0% APR credit cards allow cardholders to take their time when paying off larger purchases or consolidating existing debt.
If the 0% APR is only in place for an introductory period, the revert rate could be significantly higher. These cards often require applicants to have a good credit history as well.
How long is the 0% APR? Carefully confirm how long the 0% offer lasts. If you do not repay your balance by the end of the promotional period, you may find that your existing debt attracts a much higher APR.
Are there other fees? If there’s an annual fee, make sure that the savings you’ll make in interest and other benefits of the card will offset the annual fee.
What are the other perks? Is there a rewards program, or can you earn bonus interest-free days if you pay your balance in full each month? Extra features like these can help you determine the true value of the card.
If you struggle to repay your balance each month, low interest cards can help you reduce the costs of your card.
The advantage of low interest usually comes at the cost of forfeiting the extra features that a premium or platinum card may offer, such as a rewards program, complimentary rental car insurance or other perks.
How long is the low APR period? Sometimes the low interest will only be in place for an introductory period (say, six to 12 months), whereas other cards may offer the low rates for the lifetime of the card. If it is the former, make sure to check the revert rate to avoid any nasty surprises when the promotional period ends.
What are the other fees involved? Depending on the card, the low rates may be balanced out by higher fees. Read the terms and conditions of the card to ensure that the overall costs, such as the annual fee, don’t outweigh the low interest.
Cards with no annual fee
A no annual fee card doesn’t charge a yearly fee. Some cards have this as an ongoing deal; others will waive the standard fee for the first year of using the card.
Not having to pay an annual fee can result in savings each year.
If the annual fee is only in place for a promotional period, there may be a high annual fee when it reverts to the standard rate.
How long is the no annual fee offer in place? You’ll need to confirm whether the no annual fee is in place for the lifetime of the card or only for a promotional period. If it’s the latter, you’ll want to check how long the promotional period lasts and what the annual fee will revert to at the end of the introductory period.
What other fees and rates are involved? Just because there’s no annual fee doesn’t mean there won’t be other fees associated with the card. For example, if the card comes with a higher interest rate or a lower rewards rate, you may find that these overshadow the savings you’ve made on the annual fee. Calculate these figures before applying to make sure the card works for you.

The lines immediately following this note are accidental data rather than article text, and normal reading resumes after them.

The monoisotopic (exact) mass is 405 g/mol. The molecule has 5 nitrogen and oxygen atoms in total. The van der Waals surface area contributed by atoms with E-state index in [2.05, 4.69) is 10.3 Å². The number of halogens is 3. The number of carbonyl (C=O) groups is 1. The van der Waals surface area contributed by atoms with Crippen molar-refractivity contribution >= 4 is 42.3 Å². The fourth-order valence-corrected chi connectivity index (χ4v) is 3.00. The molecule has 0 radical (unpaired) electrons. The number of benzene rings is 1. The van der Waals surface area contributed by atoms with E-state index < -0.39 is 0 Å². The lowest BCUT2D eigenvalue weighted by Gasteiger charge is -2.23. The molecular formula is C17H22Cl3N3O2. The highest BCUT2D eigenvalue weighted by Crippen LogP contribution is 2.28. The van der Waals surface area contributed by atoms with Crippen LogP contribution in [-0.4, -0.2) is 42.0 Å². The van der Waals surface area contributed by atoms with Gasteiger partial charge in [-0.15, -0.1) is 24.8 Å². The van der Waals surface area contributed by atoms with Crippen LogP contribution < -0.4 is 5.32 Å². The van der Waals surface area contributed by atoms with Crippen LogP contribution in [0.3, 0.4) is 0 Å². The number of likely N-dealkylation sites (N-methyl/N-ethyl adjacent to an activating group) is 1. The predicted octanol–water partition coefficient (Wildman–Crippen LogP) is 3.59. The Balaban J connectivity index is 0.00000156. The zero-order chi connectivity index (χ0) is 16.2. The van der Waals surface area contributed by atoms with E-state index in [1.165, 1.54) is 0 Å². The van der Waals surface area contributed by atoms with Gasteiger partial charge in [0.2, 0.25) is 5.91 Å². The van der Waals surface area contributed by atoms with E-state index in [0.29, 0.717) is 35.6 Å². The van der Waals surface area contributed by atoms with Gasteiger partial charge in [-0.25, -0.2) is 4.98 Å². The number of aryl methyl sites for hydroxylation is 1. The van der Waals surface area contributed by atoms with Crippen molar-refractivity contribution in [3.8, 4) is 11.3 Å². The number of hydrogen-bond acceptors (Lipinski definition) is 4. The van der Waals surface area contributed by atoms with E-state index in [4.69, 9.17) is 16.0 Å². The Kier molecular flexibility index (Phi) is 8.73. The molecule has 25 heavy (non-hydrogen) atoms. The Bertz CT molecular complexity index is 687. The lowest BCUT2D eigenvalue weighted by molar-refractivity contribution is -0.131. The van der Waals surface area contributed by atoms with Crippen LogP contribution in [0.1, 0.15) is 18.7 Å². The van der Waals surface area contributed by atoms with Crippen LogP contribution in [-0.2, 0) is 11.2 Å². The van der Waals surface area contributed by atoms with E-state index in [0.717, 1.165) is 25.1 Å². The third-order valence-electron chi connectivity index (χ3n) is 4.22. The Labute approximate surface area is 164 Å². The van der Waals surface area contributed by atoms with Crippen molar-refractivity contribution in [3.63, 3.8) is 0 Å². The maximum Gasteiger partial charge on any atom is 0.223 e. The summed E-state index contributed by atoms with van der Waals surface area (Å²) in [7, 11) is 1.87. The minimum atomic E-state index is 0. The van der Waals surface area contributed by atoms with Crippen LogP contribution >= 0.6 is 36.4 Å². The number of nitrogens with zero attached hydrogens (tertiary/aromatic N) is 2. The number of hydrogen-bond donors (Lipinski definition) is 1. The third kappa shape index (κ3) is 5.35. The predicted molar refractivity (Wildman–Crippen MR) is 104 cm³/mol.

What perks are on offer? Cards with no annual fee often lack additional perks such as high-earning rewards programs or concierge services. If these extra benefits are of value to you, you may want to reconsider what’s on offer.
Repayments. You’re required to make the minimum repayment when your statement is issued. The minimum repayment is usually 2% of your outstanding balance. You will pay a late payment fee if you don’t make the minimum repayment by the statement due date.
Annual fee. This is the cost to own a credit card. The annual fee ranges from $0 to hundreds of dollars depending on the credit card type.
Interest rates. Interest is the price you pay to borrow money. Credit card interest rates are much higher than other types of finance because credit cards are an unsecured product; financial institutions have no recourse to take your assets if you default on your repayments.
Other fees. Other fees you may run into include late payment fees, rewards program membership fees and cash advance fees.
Assess your needs. Before you begin your search, spend some time considering what you want, need and can afford with your next credit card.
Compare your options. Once you’ve decided what type of card you want, it’s time to begin comparing your options.
Are you eligible? Know the requirements for the card application – do you need a minimum income, and do you meet the age limit?
Know your credit history. It can be a good idea to request a free copy of your credit report before applying, so you can correct any possible errors on it and see what the bank will be seeing when they assess your application.
Lower your credit utilization ratio. If you already have a credit card balance, it’s wise to pay off your existing balances before submitting a new credit card application.
Don’t apply for multiple cards at once or within a short period. You may be tempted to apply for a second card just in case your first one doesn’t get approved, but don’t. Each credit enquiry that a lender makes about your credit history leaves a new mark on your credit file for five years.
Sally McMullen is Finder's credit cards and frequent flyer editor by day and a music maven by night. She's also one half of the Pocket Money podcast. Her byline can be spotted on Yahoo Finance, Dynamic Business, Financy and Mamamia as well as Music Feeds and Rolling Stone. Sally has a first-class Honours degree in Communications and Media Studies (majoring in Journalism and Professional Writing) from the University of Wollongong.